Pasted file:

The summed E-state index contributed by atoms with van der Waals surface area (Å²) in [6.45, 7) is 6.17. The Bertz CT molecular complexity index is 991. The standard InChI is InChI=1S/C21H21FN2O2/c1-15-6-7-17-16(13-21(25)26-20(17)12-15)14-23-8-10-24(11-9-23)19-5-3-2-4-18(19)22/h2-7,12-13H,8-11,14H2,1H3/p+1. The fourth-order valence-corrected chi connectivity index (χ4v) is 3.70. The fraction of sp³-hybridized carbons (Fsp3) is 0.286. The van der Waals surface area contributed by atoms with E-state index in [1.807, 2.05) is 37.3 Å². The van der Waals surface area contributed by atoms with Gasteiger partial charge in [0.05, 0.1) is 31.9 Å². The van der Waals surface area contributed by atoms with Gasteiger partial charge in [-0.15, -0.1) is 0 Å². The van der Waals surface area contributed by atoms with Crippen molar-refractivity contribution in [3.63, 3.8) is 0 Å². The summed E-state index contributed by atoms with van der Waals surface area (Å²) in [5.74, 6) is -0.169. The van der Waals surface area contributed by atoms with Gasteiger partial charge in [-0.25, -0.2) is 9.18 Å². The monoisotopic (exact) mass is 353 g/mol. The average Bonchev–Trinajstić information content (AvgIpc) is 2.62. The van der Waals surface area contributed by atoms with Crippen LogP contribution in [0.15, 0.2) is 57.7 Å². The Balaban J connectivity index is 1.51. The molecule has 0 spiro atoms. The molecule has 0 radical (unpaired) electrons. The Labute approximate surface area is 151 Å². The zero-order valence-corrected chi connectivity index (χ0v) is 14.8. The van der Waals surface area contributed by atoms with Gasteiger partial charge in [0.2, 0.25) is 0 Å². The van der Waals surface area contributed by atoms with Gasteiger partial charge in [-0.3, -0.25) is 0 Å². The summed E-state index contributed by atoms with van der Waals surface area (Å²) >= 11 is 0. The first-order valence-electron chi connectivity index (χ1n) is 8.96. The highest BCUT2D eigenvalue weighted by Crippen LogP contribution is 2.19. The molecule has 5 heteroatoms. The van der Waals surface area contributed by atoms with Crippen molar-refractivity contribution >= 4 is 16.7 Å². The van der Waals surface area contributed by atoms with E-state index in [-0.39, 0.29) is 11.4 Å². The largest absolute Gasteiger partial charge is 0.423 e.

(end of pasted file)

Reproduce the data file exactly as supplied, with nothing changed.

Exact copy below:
The summed E-state index contributed by atoms with van der Waals surface area (Å²) in [6.45, 7) is 6.17. The Bertz CT molecular complexity index is 991. The standard InChI is InChI=1S/C21H21FN2O2/c1-15-6-7-17-16(13-21(25)26-20(17)12-15)14-23-8-10-24(11-9-23)19-5-3-2-4-18(19)22/h2-7,12-13H,8-11,14H2,1H3/p+1. The fourth-order valence-corrected chi connectivity index (χ4v) is 3.70. The fraction of sp³-hybridized carbons (Fsp3) is 0.286. The van der Waals surface area contributed by atoms with E-state index in [1.807, 2.05) is 37.3 Å². The van der Waals surface area contributed by atoms with Gasteiger partial charge in [0.05, 0.1) is 31.9 Å². The van der Waals surface area contributed by atoms with Gasteiger partial charge in [-0.15, -0.1) is 0 Å². The van der Waals surface area contributed by atoms with Crippen molar-refractivity contribution in [3.63, 3.8) is 0 Å². The summed E-state index contributed by atoms with van der Waals surface area (Å²) in [5.74, 6) is -0.169. The van der Waals surface area contributed by atoms with Gasteiger partial charge in [-0.25, -0.2) is 9.18 Å². The monoisotopic (exact) mass is 353 g/mol. The average Bonchev–Trinajstić information content (AvgIpc) is 2.62. The van der Waals surface area contributed by atoms with Crippen LogP contribution in [0.15, 0.2) is 57.7 Å². The Balaban J connectivity index is 1.51. The molecule has 0 spiro atoms. The molecule has 0 radical (unpaired) electrons. The Labute approximate surface area is 151 Å². The zero-order valence-corrected chi connectivity index (χ0v) is 14.8. The van der Waals surface area contributed by atoms with Gasteiger partial charge in [0.2, 0.25) is 0 Å². The van der Waals surface area contributed by atoms with Gasteiger partial charge in [-0.3, -0.25) is 0 Å². The summed E-state index contributed by atoms with van der Waals surface area (Å²) >= 11 is 0. The first-order valence-electron chi connectivity index (χ1n) is 8.96. The highest BCUT2D eigenvalue weighted by Crippen LogP contribution is 2.19. The molecule has 5 heteroatoms. The van der Waals surface area contributed by atoms with Crippen molar-refractivity contribution >= 4 is 16.7 Å². The van der Waals surface area contributed by atoms with E-state index in [-0.39, 0.29) is 11.4 Å². The largest absolute Gasteiger partial charge is 0.423 e.